Vinita Latham MSc. Psychotherapy & Counselling. BA, MBACP(Reg).

Eating Disorders.

An eating disorder can control and overshadow your life. Talking through your experiences gains insight into the origins that underlie the eating disorder, which can encourage self-acceptance and help build self-esteem.

Suffering from an eating disorder can have a devasting impact on quality of life.

Eating disorders are complex mental health conditions that can manifest in many different ways, the most recognised of which are anorexia nervosa, bulimia and binge eating. Someone may not have a specific medical diagnosis but still suffer from disordered eating, which can have detrimental consequences. Eating disorders affect a person physically, emotionally and psychologically and can have a devastating impact on quality of life.

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Eating disorders can develop in men, women, boys and girls. An eating disorder is not something you should feel guilty about. It is a symptom of underlying issues and has developed as a response to inner struggles that are perhaps difficult to identify.

Food becomes the focus, but food is not the cause. Instead, the focus on food is a way of coping with complex, painful feelings. It is a diversion away from the actual problem and a way of feeling in control when everything else feels out of control. Over time as the eating disorder develops and becomes more entrenched, you may begin to feel as if it’s controlling you and that your true identity is lost behind the eating disorder.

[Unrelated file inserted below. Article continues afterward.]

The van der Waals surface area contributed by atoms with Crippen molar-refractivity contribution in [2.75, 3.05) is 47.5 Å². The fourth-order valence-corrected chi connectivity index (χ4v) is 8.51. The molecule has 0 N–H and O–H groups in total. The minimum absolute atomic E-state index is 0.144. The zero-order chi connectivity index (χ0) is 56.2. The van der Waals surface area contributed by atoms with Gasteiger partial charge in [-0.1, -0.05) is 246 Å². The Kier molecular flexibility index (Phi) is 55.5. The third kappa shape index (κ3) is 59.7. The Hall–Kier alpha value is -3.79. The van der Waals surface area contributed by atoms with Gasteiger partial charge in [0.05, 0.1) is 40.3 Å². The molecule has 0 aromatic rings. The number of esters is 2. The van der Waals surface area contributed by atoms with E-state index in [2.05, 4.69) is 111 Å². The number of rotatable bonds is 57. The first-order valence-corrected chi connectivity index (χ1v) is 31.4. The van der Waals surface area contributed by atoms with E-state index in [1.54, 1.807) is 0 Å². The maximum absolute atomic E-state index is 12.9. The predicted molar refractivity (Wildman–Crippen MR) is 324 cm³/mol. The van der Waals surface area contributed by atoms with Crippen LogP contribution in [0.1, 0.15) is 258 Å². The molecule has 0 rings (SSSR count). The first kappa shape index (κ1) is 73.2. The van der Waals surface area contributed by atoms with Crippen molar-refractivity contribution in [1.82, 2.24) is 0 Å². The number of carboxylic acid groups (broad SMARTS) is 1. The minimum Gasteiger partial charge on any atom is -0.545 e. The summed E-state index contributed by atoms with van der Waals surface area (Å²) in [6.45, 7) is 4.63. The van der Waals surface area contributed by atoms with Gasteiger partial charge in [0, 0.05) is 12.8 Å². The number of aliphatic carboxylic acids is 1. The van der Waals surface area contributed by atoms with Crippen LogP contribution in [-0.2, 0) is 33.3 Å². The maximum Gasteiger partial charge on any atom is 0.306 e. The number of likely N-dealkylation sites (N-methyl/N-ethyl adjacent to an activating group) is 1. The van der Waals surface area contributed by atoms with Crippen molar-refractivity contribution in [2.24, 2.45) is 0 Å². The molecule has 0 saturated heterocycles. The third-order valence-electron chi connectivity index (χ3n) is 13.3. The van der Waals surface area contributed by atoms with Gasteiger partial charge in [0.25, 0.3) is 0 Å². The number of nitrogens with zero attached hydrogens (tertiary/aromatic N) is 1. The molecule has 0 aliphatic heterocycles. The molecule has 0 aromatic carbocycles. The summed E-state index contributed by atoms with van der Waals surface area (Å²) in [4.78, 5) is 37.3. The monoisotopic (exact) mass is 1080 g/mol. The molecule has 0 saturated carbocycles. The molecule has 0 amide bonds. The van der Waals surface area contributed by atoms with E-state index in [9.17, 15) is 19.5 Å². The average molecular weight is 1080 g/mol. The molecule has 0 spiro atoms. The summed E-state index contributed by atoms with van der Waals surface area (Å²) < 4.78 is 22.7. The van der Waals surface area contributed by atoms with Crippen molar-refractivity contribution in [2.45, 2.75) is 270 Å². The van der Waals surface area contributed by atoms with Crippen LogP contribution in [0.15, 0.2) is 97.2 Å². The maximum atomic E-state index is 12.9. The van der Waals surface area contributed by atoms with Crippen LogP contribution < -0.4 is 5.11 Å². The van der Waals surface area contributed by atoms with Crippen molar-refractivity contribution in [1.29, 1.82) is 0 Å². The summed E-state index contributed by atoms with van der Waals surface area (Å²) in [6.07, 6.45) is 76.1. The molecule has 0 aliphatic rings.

Eating disorders often occur alongside other mental health difficulties including, depression, anxiety, substance abuse, self-harming and suicidal thoughts. Eating disorders are complex and can require different strategies to aid recovery. We are all different, so it’s important to identify the kind of support you feel would work for you. The support available that you may find beneficial might include working with a dietician, seeking help from your G.P and accessing a supportive self-help group. Therapy is a way for you to talk through your experiences which can support you in making sense of the complexities of living with an eating disorder.

Suffering from an eating disorder is a form of self-abuse resulting from struggles with low self-esteem, low self-worth and feelings of inadequacy. During therapy, you can share your feelings with someone who is hearing and validating your experiences without judging you, which can help build your self-esteem and trust in yourself that you have the answers to support yourself.

Therapy can help you identify the underlying reasons that led to your developing an eating disorder increasing self-awareness and can be a positive step forward in your recovery. Gaining insight into the links between the development of the eating disorder and past experiences can support you in understanding and accepting yourself. In addition, working through unresolved painful experiences can offer answers to support you in finding the courage and confidence to make positive changes in your life.

It can feel frightening to let go of living your life ruled by an eating disorder that has become so familiar and has almost become a comfort whilst at the same time pervasively destructive. However, only you can choose to leave the eating disorder behind.

I have professional experience working with people who struggle with eating disorders and am familiar with the challenges of living with an eating disorder which helps inform the way I work.